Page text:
#1
I recently began learning how to play the guitar. I'm teaching myself so that I can learn at my own pace. What I'm having trouble with right now is alternating between chords. I know the finger positioning but when it comes time to switch to another chord, I seem to draw a blank for 3 seconds until I remember the finger positioning. Anyone know any way to help remember them on the spot or should I just keep practicing?
#2
keep moving between chords slowly and there is such thing as finger memory..which means all of a sudden your fingers will know automatically where to go.
#3
If the problem is mental just work on memory. Engrain the positions into your hand until you can switch between all of them quickly. I'm assuming you're talking about open chords so it won't be too tough.
#4
Quote by EscapeHellview
keep moving between chords slowly and there is such thing as finger memory..which means all of a sudden your fingers will know automatically where to go.

this
your problem is one that EVERY guitarist gets at first, just keep practising slowly. I found that playing Back In Black with full open chords (E major, D major, A major) was a really good starting point, just getting the strumming right at a really slow speed until I could do it faster.
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#5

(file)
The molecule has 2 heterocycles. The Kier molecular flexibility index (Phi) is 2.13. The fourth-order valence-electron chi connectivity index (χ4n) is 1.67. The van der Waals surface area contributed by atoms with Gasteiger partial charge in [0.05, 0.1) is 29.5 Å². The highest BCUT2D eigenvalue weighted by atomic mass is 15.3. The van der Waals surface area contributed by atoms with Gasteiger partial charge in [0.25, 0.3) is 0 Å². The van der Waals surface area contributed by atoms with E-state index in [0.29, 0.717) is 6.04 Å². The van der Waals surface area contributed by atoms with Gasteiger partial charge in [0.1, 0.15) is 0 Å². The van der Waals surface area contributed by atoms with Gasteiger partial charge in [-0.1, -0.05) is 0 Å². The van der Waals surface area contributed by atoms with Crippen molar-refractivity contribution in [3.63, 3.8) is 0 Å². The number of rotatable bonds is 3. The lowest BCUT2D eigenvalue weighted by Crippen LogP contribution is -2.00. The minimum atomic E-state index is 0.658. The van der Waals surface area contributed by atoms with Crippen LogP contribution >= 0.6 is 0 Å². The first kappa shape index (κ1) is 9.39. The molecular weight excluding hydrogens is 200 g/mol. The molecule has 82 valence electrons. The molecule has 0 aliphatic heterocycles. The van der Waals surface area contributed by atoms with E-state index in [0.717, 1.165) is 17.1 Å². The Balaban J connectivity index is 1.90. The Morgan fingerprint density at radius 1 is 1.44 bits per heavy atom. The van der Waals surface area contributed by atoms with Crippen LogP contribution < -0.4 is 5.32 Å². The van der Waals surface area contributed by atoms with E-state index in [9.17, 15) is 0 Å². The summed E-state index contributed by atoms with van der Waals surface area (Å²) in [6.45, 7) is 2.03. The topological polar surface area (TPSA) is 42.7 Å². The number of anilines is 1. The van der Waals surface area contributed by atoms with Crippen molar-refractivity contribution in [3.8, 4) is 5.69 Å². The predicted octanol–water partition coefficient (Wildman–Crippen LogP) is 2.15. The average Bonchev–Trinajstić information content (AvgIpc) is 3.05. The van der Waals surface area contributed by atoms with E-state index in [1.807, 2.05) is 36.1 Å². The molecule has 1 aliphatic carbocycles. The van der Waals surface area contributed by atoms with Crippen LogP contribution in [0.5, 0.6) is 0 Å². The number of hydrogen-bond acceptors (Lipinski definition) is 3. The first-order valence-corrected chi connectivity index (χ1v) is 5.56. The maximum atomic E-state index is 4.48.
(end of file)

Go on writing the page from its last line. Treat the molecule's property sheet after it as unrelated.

Yeah, mostly the major chords. I haven't gotten into the minors or barre chords yet. I've messed around with them today, but I want to make sure I'm 100% comfortable switching between all the major chords. Thanks for the advice.
#7
Make sure you don't switch the places of your fingers one by one; you want to move them all at once.
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#9
The best way is to make it into a game. Pick two chords that are most challenging or slowest to you and alternate between them for a full minute (time this) and write down how many you got. Do this every day and track your progress. Initially you might get only a few switches per minute but after a few days you should be pretty fast.
#10
hmm, while your learning them you should learn to switch between different inversions of the triad in the chord (hopefully you know sum theory) in other words, learn all the major chord positions (all the ones that really matter) and then minor. once you got that down switch and goof around with them a bunch and all that stuff then once you feel REALLY confident with that just go in to suspended chords and seventh chords. there are 9 different seventh chords so this one could be a trick. it helps an awful lot if you know your theory in how chords are built, progressions, scales, and cadences. trst me. just take a go thru with the lessons on musictheory.net. that site is amazingly helpful. same with the ultimate guitar column "the crusade". trst me you wont regret it
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